Looking back at 2009 when we know there were 344 servers, the financial report from 2009-2010 shows an expense of $1,067 on "internet hosting." The ownsership of computer equipment is not explicitly broken-down here, but their entire total assets are $15.4k in this year. [11]

In this year (2009-2010), wikipedia had 12 billion average monthly page views.


This section will describe some of our decisions in configuring Mediawiki via LocalSettings.php


As of 2018, we set the maximum upload size to 1M. Prior to the wiki migration to hetzner2 on 2018-05-24, there was no limit. The result: people were casually dropping unnecessarily large (ie: >2M images) into articles. The result: our wiki was growing at an unsustainable rate.

A note on growth: yes, mediawiki scales. Yes, wikipedia doesn't need to implement such caps. But we currently don't have a defined budget for IT while wikipedia spends literally millions of dollars per year on their infrastructure[12] and owns over $13 million in "computer equipment" [13]

For more information on Wikipedia's scaling, see Mediawiki#Comparison_to_Wikipedia.

By comparison, in 2018, OSE has literally 1 server. We don't even have a budget for a development server or a paid sysadmin.

So, yes, the OSE wiki can certainly scale. But the complexity grows significantly as it does scale. So until we're ready to handle that growth (ie: budget for $100k-$1m per year for server and salary expenses), we should keep our footprint as reasonably small as possible.

That said, the current obvious expense that grows with the growth of our wiki is our backups (a 20G mediawiki quickly becomes much, much larger once you consider a few copies of daily backups and several copies of monthly backups encrypted & shipped off-site to some durable, geographically distinct location). As of 2018-06, we're spending about $100/year on ~1T of storage on backups split between Amazon Glacier (for our long-storage monthlys) and Amazon S3 (for our daily backups).

Therefore, it's best to cap uploads to 1M. Files larger than this can be stored in and/or, then simply linked-to from within our wiki.

For information on how to do a batch resize of images prior to uploading them to the wiki, see Batch Resize. I recommend 1024x768.

Proper File/Directory Ownership & Permissions

This section will describe how the file permissions should be set on an OSE mediawiki site.

For the purposes of this documentation, let's assume:

  1. vhost dir = /var/www/html/
  2. mediawiki docroot = /var/www/html/

Then the ideal permissions are:

  1. Files containing passwords (ie: LocalSettings.php) should be located outside the wiki docroot [14] with not-apache:apache-admins 0040
  2. Files in the 'images/' dir should be apache:apache 0660
  3. Directories in the 'images/' dir should be apache:apache 0770
  4. Files in the 'cache/' dir (outside the docroot) should be apache:apache 0660
  5. Directories in the 'cache/' dir (outside the docroot) should be apache:apache 0770
  6. All other files in the vhost dir should be not-apache:apache 0040
  7. All other directories in the vhost dir should be not-apache:apache 0050

This is achievable with the following idempotent commands:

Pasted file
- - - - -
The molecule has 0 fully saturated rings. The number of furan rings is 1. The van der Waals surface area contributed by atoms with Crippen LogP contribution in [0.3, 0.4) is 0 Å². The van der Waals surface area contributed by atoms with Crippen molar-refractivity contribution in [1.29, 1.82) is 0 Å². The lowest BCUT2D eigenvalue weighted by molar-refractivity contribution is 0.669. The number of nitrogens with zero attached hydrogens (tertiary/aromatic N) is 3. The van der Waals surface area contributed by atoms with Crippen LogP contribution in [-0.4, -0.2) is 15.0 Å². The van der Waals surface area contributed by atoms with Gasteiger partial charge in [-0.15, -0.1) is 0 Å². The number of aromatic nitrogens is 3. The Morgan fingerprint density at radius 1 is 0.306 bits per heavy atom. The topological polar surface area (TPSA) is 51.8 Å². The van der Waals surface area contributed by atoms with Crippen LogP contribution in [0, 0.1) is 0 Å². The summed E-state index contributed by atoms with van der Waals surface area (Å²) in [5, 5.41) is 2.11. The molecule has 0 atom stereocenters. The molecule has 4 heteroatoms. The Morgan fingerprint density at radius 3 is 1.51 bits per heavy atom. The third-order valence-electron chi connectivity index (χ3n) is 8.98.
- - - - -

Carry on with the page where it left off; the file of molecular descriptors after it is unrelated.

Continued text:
chown -R not-apache:apache "${vhostDir}"
find "${vhostDir}" -type d -exec chmod 0050 {} \;
find "${vhostDir}" -type f -exec chmod 0040 {} \;

chown not-apache:apache-admins "${vhostDir}/LocalSettings.php"
chmod 0040 "${vhostDir}/LocalSettings.php"

[ -d "${mwDocroot}/images" ] || mkdir "${mwDocroot}/images"
chown -R apache:apache "${mwDocroot}/images"
find "${mwDocroot}/images" -type f -exec chmod 0660 {} \;
find "${mwDocroot}/images" -type d -exec chmod 0770 {} \;

[ -d "${vhostDir}/cache" ] || mkdir "${vhostDir}/cache"
chown -R apache:apache "${vhostDir}/cache"
find "${vhostDir}/cache" -type f -exec chmod 0660 {} \;
find "${vhostDir}/cache" -type d -exec chmod 0770 {} \;

Such that:

  1. the 'not-apache' user is a new user that doesn't run any software (ie: a daemon such as a web server) and whose shell is "/sbin/nologin" and home is "/dev/null".
  2. the apache user is in the apache-admins group
  3. the apache user is in the apache group
  4. any human users that need read-only access to the mediawiki vhost files for debugging purposes and/or write access to the 'images/' directory (ie: to upload large files that are too large to be handled by the web servers chain), then that user should be added to the 'apache' group
  5. any human users that need read-only access to the mediawiki vhost files, including config files containing passwords (ie: LocalSettings.php), should be added to the 'apache-admins' group
  6. for anyone to make changes to any files in the docroot (other than 'images/'), they must be the root user. I think this is fair if they don't have the skills necessary to become root, they probably shouldn't modify the mediawiki core files anyway.


The following explains why the above permissions are ideal:

  1. All of the files & directories that don't need write permissions should not have write permissions. That's every file in a mediawiki docroot except the folder "images/" and its subfiles/dirs.
  2. World permissions (not-user && not-group) for all files & directories inside the docroot (and including the docroot dir itself!) should be set to 0 for all files & all directories.
  3. Excluding 'images/', these files should also not be owned by the user that runs a webserver (in cent, that's the 'apache' user). For even if the file is set to '0400', but it's owned by the 'apache' user, the 'apache' user can ignore the permissions & write to it anyway. We don't want the apache user (which runs the apache process) to be able to modify files. If it could, then a compromised webserver could modify a php file and effectively do a remote code execution.